Nardagani Shares the Gift of Reading By Mike McKenna
Most people would assume that since I’ve written a book and make my living primarily as a writer that I’ve always been a great reader, but that wasn’t the case.
Just like lots of kids, I had trouble reading when I was young. So, I always panicked whenever it was my turn to read aloud in class and spelling bees seemed like a special kind of torture.
I was, however, pretty fortunate, because even though an English teacher once said aloud in class that I was lucky I had my looks, “because your brains are going to get you nowhere,” I was able to scrape my way through high school and college.
But most kids aren’t so fortunate. If kids can’t learn to read using the traditional methods, there is often little hope for them. They’ll grow up thinking they’re dumb, when it’s more than likely the real problem is that the traditional systems used for teaching English are actually failing them.
“Challenged readers are not dumb. Their brains just cannot grasp things in the ways we teach them,” said Narda Pitkethly, the founder of the Nardagani reading program.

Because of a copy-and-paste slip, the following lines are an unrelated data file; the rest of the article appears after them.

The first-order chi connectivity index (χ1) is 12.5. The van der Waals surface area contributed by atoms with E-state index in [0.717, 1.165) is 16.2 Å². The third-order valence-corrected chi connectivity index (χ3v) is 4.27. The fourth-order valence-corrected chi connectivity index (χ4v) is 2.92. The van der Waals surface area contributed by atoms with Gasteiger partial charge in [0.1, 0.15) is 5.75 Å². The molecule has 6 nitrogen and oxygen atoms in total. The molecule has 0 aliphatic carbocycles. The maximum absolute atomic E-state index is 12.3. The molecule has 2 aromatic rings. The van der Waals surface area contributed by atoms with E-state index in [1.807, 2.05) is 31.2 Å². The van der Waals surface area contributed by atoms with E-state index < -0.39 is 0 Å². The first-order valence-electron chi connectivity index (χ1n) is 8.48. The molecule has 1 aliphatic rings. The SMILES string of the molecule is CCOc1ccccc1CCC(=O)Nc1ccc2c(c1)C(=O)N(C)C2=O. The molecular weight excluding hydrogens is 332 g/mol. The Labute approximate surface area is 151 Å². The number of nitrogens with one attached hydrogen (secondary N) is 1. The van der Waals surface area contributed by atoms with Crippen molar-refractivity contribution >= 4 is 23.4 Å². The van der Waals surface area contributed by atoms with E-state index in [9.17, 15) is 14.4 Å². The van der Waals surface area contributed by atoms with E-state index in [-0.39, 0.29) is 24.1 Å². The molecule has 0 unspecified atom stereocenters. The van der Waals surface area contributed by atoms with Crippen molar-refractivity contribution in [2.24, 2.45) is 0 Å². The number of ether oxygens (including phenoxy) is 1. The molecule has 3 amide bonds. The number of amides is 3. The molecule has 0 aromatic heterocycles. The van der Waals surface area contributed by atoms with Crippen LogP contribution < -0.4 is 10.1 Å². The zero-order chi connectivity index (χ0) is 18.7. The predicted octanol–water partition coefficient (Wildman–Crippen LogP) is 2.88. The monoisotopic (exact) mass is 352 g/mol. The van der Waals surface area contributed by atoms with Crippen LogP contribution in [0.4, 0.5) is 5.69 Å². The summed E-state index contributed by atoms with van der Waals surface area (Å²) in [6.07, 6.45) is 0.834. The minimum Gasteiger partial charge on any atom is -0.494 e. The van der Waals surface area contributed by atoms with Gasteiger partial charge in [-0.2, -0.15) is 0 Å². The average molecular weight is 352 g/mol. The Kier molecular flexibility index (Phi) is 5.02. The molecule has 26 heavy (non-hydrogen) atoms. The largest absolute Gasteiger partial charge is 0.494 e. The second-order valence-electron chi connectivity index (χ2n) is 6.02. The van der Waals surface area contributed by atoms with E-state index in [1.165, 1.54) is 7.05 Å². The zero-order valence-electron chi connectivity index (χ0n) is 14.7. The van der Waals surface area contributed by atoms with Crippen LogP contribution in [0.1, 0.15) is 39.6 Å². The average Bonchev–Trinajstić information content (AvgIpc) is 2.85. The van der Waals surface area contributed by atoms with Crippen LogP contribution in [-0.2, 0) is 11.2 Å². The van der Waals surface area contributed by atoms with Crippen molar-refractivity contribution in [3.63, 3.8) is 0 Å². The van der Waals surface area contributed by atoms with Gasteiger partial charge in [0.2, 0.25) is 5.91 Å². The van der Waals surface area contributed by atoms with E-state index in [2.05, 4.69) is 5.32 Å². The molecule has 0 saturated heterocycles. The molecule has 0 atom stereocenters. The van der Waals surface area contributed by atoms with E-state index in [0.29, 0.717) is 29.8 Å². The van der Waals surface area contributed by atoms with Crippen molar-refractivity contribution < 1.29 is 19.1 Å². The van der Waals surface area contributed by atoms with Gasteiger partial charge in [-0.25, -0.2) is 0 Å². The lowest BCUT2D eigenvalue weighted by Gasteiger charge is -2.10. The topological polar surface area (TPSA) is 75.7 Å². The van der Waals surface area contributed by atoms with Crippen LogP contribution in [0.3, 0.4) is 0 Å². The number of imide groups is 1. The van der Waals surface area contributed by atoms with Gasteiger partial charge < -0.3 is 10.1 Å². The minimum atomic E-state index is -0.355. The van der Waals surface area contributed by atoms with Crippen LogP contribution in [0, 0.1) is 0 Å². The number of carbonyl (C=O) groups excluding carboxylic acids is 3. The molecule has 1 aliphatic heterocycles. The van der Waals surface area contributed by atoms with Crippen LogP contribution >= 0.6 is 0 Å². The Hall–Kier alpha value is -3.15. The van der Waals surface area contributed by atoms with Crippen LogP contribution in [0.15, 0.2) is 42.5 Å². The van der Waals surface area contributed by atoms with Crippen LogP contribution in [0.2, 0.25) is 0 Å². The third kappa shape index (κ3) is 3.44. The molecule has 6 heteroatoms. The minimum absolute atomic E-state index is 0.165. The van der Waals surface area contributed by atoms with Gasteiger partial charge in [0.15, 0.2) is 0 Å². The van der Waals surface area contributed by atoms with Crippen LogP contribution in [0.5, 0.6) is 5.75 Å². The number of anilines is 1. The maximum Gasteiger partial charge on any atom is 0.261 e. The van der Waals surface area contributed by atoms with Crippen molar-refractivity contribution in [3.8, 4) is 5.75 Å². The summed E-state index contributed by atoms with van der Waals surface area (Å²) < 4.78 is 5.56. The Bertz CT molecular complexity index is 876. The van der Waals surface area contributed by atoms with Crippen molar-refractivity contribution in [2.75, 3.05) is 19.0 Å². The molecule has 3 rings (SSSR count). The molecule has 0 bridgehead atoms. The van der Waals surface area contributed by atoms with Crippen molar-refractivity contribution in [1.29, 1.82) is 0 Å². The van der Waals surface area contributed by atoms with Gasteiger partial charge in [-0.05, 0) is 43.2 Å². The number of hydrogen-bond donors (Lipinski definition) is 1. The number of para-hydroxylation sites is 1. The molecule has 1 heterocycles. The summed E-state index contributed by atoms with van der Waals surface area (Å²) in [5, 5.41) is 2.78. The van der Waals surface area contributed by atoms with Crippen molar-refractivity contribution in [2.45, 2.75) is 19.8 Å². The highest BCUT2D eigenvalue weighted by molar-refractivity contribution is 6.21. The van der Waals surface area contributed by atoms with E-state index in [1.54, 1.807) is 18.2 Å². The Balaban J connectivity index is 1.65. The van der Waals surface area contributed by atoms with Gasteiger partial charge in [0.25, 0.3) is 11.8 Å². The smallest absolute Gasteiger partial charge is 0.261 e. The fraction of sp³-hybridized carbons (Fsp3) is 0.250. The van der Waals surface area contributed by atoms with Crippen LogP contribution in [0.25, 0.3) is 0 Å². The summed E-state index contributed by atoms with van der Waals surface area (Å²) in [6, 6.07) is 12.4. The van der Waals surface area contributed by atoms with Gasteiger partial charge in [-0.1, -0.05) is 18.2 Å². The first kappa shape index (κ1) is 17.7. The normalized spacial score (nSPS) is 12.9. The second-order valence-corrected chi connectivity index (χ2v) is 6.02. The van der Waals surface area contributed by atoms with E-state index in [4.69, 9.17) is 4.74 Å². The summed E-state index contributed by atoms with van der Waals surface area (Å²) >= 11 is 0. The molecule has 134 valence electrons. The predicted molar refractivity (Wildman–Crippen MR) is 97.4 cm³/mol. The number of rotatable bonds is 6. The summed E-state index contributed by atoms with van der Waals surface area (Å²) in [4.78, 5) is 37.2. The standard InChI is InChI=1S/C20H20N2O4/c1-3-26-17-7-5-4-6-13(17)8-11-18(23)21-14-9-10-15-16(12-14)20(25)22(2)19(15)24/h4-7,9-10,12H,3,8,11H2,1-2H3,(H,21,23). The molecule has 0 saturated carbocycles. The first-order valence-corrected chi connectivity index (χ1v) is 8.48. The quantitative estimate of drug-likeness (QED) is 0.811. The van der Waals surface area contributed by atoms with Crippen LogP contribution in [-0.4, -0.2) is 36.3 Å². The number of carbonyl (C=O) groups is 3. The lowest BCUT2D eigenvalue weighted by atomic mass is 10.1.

Narda has lived in the valley for most of her adult life, including raising two college-aged kids locally. She first moved to Idaho from Japan, where she lived after college. What most impressed Narda during her time in the “Land of the Rising Sun” was how easy it was for her to learn to read Japanese. By using the Hiragana coding system, she was able to learn a language that has thousands of characters, and not just 26 letters, in a week. No wonder Japan has one of the highest literacy rates in the world. Meanwhile, one in four American kids grows up functionally illiterate.
The Nardagani system has been fine-tuned over the last decade and basically breaks English down into two categories: the 12 letters that only make one sound, and a dozen symbols that represent the sounds the other letters make, either combined or alone. The system is now being studied at Boise State and is full of success stories that include local school children and inmates (about 75 percent of prisoners nationwide are illiterate).
But the best success story involves Sven, an autistic elementary school-aged boy whom teachers said may never learn to read. After just eight lessons with Naradagani, he was reading. If you want to see the face of pure joy, just watch the video of him reading at the top right of this page.
You may want to grab a tissue, and remember not to believe anything negative a teacher tells you.